The EU Common Security and Defense Policy is another vehicle of European power. It is, however, a vehicle in need of repair as we are dealing with the second CSDP crisis. The first one—provoked by the divergences between member states over the invasion of Iraq in 2003—was relatively swiftly overcome. In late 2003, the first European Security Strategy was adopted; the first significant CSDP mission—EUFOR-Althea—followed in 2004. The establishment of the European Defense Agency enhanced cooperation between member states around capability planning and development. These developments put the CSDP back on track.
The current CSDP crisis is more complex with both political and institutional causes. Apart from provoking cuts in the defense budgets of member states, the economic crisis has also blunted their determination to build a common security policy. There are worrying signs that the CSDP is stagnating and remains far from reaching its full potential. An overview of recent political crises in the neighborhood demonstrates that the EU is either too slow to act, paralyzed by lengthy and complicated procedures, sidelined by member states or contented with half-measures. In negotiations around the Russian aggression on Ukraine, EU High Representative Federica Mogherini plays second fiddle to German Chancellor Angela Merkel and French President Francois Hollande. The recently launched operation in the Mediterranean (EUNAVFOR Med) provides a clear example of an action that focuses on symptoms rather than root causes of the problem—a worryingly frequent flaw of EU undertakings.
To make matters worse, useful instruments established by the Lisbon Treaty, such as the Permanent Structured Cooperation and Battle Groups, have not been properly used. Other mechanisms, such as Pooling and Sharing, have underperformed. As a result, the EU is punching below its weight. Given the still impressive means—both hard and soft— at its disposal, EU’s inability to shape the situation in its neighborhood is striking. It is difficult to imagine that today the EU could launch a more ambitious and complex CSDP operation than the one in Mali—small, with a limited mandate, and started only in the wake of an intervention by one of the member states. I fear that this situation may persist. CSDP missions will remain limited in scope and ambitions, and launched in a reactive manner, following a solo effort by a member state or a coalition of the willing.
The 2013 European Council summit, which was expected to provide an impulse for a renewal of the CSDP, did not live up to expectations. European leaders failed to tackle the most fundamental question of a long-term strategic vision of the CSDP. Without the strategic approach, the EU will not be effective in its neighborhood, not to mention world affairs. This assertion is true today more than ever before as on the global arena we have been observing the continuous rise of actors whose policy is clearly guided by a sound strategic outlook. In addition, the call for a more effective CSDP, expressed by the European Council, has not been followed by actions that would translate words into deeds.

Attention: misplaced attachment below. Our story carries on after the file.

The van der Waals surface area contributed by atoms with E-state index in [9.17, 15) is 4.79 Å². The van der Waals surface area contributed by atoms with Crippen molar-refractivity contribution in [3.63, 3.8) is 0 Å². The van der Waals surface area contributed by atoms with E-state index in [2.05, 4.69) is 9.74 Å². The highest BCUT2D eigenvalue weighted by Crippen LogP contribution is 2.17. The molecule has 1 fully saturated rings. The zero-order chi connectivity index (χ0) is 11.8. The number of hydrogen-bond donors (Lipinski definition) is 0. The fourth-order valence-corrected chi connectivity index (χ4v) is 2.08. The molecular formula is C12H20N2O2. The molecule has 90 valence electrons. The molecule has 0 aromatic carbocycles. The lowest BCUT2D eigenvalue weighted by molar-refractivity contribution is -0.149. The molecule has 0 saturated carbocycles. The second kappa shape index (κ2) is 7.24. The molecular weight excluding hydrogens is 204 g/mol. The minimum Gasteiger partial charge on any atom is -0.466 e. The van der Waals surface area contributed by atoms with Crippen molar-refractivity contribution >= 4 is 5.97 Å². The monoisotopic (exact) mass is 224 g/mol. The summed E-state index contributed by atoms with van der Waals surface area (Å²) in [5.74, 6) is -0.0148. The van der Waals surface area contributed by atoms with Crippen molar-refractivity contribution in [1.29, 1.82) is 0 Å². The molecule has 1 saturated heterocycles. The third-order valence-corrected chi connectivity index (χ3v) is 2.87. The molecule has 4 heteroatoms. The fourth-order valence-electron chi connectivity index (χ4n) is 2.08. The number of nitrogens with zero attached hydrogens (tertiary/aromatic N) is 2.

The outcome of the European Council meeting in June was also somewhat disappointing as heads of state and government formulated conclusions that were certainly very sensible, but also very general. We cannot but applaud the emphasis on the necessity to create new comprehensive strategies for internal security and for foreign and security policy. The latter, in particular, is long overdue and could provide the necessary strategic direction for the CSDP. Yet even the most insightful and novel documents will not make up for political deficits.
An effective CSDP will demand adequate civilian and military capabilities. It is therefore reassuring to see the European Council call for a sufficient level of military expenditure and greater cooperation on capability development. The preparatory action on CSDP-related research that is currently taking shape is a promising initiative that could pave the way for greater cooperation of a large number of stakeholders (scientists, industry and MoDs) around defense-related technologies.
Finally, smooth cooperation between the EU and NATO should remain a top priority. It is an area where more can certainly be achieved. It seems that a new agreement, which could be dubbed an “enhanced Berlin Plus agreement,” is needed. It could include such issues as the relationship between the Allied Command Transformation in Norfolk and the European Defense Agency. Its purpose would be to provide a legal framework for those aspects of the relationship that are currently functioning on the basis of a political understanding: it would thus constitute an insurance policy, should this understanding start to fade.
In conclusion, it is important to emphasize that today NATO is better prepared than the EU to tackle the threats in the East and the South. What both organizations need from Europe is political will to deal with the current challenges, more generous funding, and a continuous commitment to developing cutting-edge capabilities. NATO should transform temporary measures supporting Article 5 into permanent ones, while the EU has to revitalize the CSDP, and thus regain credibility as international actor.
Bogdan Klich is a former Defense Minister of Poland.